Is it true, as the novelist Cees Nooteboom once wrote, that memory is like a dog that lies down where it pleases? Where do the long, lazy summers of our childhood go? Why, as we grow older, does time seem to condense, speed up and elude us, while in old age, significant events from our distant past can seem as vivid and real as what happened yesterday?
Douwe Draaisma, author of the internationally acclaimed Metaphors of Memory (Cambridge, 2001), explores the nature of autobiographical memory. Applying a unique blend of scholarship, poetic sensibility, and keen observation, he tackles such extraordinary phenomena as deja-vu, near-death experiences, the memory feats of idiot savants, and the effects of extreme trauma on memory recall. Raising almost as many questions as it answers, this fascinating book will not fail to affect you at the same time as it educates and entertains.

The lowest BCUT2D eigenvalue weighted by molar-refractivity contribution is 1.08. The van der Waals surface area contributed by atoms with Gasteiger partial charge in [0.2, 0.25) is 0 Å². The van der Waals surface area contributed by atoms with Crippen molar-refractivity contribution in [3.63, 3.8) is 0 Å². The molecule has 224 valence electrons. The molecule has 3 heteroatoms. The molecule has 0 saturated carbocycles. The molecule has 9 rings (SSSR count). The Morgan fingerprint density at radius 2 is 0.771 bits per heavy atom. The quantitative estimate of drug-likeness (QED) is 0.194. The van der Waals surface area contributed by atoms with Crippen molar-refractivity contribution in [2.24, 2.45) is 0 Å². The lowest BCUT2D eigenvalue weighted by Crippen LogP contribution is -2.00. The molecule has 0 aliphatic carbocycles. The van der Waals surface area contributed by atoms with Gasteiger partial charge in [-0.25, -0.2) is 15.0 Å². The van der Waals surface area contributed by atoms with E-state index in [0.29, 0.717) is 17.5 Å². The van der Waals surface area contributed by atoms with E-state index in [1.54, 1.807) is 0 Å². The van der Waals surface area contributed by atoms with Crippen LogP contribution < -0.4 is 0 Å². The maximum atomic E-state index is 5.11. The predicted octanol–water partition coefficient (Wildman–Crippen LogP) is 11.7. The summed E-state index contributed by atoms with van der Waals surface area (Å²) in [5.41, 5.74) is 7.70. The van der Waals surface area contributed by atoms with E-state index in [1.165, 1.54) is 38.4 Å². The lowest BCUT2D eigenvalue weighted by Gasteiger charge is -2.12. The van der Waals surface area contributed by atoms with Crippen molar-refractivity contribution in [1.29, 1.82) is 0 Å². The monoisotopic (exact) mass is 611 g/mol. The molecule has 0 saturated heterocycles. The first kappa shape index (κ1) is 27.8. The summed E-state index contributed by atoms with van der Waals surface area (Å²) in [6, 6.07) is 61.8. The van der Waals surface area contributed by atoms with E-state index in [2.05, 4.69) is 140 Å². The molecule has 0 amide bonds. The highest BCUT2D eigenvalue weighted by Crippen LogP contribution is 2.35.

Douwe Draaisma is Professor of the History of Psychology in the Department of Theory and History of Psychology at the University of Groningen, The Netherlands. He has published books on time and memory and his articles have appeared in professional journals as diverse as Annals of Science, Psychological Medicine, and Nature. The original Dutch version of Why Life Speeds Up As You Get Older has won several scientific and literary awards.